Germans Still Cling To CDs As Music Market Continues To Decline

By Stephen Fuchs on Email @StephenWFuchs


The German Federal Music Industry Association (BVMI) released their revenue report last week for music sales in the first half of 2014, and as Germany saw a 0.8 decline, it is still physical CDs that are contributing to the largest sales.

In the first six months of 2014, music sales in Germany reached $656 million euros, about four million less than the same timeframe in 2013, which doesn’t come to that much of a surprise as the music industry as a whole has been struggling with finding a way to keep sales up worldwide.

What is more surprising is that two-thirds of all music sales in the country still come from physical CD format.

“We’re seeing a comparatively stable overall market development in Germany, with the CD continuing to play a decisive role. Unlike in other countries, consumption of music in Germany is shifting to the digital world at a more moderate pace,” BVMI managing director Dr. Florian Drücke said in a statement.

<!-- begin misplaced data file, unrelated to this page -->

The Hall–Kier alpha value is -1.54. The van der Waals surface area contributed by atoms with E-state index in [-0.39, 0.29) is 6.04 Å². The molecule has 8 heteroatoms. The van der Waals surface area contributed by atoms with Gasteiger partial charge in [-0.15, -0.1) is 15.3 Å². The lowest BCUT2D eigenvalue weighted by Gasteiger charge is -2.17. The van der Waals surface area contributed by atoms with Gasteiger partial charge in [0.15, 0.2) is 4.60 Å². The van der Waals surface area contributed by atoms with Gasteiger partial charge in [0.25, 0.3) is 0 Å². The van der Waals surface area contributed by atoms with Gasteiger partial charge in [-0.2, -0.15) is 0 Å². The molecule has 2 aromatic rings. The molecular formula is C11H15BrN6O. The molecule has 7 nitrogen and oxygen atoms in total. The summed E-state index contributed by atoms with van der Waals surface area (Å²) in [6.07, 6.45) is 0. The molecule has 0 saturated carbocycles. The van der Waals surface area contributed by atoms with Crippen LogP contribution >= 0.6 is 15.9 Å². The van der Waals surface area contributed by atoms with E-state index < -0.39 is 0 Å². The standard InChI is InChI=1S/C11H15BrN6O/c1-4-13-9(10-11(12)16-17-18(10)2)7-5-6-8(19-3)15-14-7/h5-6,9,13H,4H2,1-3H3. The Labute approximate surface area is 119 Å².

Digital downloads have not proven to be as popular for German music buyers, but subscription and ad-supported streaming services have been showing a better success rate with a 77 percent increase in the first half of this year.

Another interesting note from the BVMI report is that for the first time in the history of the Top 10 Album Chart, nine German artists are represented. German singer Helene Fischer claimed the top sales spot after selling over 1.5 million copies of her album Farbenspiel in the first half of 2014 alone.


Sources: Billboard
Photo: Helene Fischer by Fred Kuhles

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Stephen Fuchs
Stephen founded German Pulse and LGBT Germany out of a passion to introduce Americans to a Germany that goes beyond beer and polka (although with enough beer he has been known to polka it up a bit). He's a coffee addict, lover of wine and good times, a hit in the kitchen and editor of TV commercials. You can follow him on Twitter (@StephenWFuchs) to find out a lot more.
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